The Water Knife, by Paolo Bacigalupi

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For a book blessed with interesting characters, a compelling conflict, and an absolutely spectacular hook, Paolo Bacigalupi's The Water Knife isn't actually fun to read. I don't mind violence, but there's a fine line between suffering that serves the plot and straight-up disaster porn, and too much of The Water Knife feels like the latter.

Bacigalupi's novel is set in a near-future version of Phoenix, a city in total social collapse. After years of devastating drought, water rights have become all-important, and California's senior claim to most of the region's rivers has turned the rest of the Southwest into a hellish landscape inhabited by hopeless immigrants and predatory gangs, with a few artificial oases created by rich Chinese investors. The Water Knife shifts between three perspectives: Angel, a hired gun working for the all-powerful head of the Southern Nevada Water Authority, Lucy, a journalist who hasn't quite given up on the idea of justice, and Maria, a teenage orphan determined to do whatever it takes to get someplace—anyplace—better.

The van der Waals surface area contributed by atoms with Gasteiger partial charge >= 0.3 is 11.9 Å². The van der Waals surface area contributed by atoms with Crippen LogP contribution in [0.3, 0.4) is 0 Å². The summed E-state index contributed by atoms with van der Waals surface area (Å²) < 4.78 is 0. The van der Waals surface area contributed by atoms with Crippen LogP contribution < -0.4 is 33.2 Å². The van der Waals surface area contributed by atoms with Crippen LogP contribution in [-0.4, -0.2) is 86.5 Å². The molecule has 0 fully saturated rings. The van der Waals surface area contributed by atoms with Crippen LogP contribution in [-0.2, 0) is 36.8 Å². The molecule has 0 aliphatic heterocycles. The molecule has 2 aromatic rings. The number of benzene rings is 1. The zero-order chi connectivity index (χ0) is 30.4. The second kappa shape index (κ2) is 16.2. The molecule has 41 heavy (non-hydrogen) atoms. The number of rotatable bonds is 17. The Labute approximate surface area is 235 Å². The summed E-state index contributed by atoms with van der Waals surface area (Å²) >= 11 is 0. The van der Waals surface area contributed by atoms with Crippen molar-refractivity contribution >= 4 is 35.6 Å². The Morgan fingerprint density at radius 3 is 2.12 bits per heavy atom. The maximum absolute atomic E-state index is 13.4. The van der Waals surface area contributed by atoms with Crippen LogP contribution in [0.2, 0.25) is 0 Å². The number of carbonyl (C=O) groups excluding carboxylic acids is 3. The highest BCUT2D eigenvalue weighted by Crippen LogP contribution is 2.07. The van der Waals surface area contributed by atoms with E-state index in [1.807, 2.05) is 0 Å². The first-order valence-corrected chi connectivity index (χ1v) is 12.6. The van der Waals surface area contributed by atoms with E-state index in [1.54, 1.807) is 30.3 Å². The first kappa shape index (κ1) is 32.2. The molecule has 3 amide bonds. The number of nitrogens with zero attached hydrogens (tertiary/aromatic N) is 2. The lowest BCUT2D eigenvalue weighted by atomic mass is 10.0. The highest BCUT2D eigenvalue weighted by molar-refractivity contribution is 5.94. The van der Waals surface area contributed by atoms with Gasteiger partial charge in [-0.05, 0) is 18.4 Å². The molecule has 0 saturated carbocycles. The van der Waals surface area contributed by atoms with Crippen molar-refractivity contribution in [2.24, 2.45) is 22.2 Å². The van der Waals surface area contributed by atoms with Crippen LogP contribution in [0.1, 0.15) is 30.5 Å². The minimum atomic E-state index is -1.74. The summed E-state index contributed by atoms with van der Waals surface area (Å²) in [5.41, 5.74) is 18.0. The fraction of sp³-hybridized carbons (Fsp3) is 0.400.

The Water Knife does a brilliant job of blending current and developing crises into an all-too-plausible future scenario: a perfect storm of global warming, depleted natural resources, and inhumane treatment of illegal immigrants. If all great sci-fi is really about the issues of its time, this book should be the next Dune. Unfortunately, Bacigalupi lingers with stomach-churning detail on the agonizing specifics of his characters' suffering (particularly Maria's, the youngest and most vulnerable of the three main characters), and the unrelenting gore drags the story down. A book like this should be tough to read because it holds up a bleak, unnerving mirror to the real world, not because it's literally too gross to slog through.
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Posted by: Julianka

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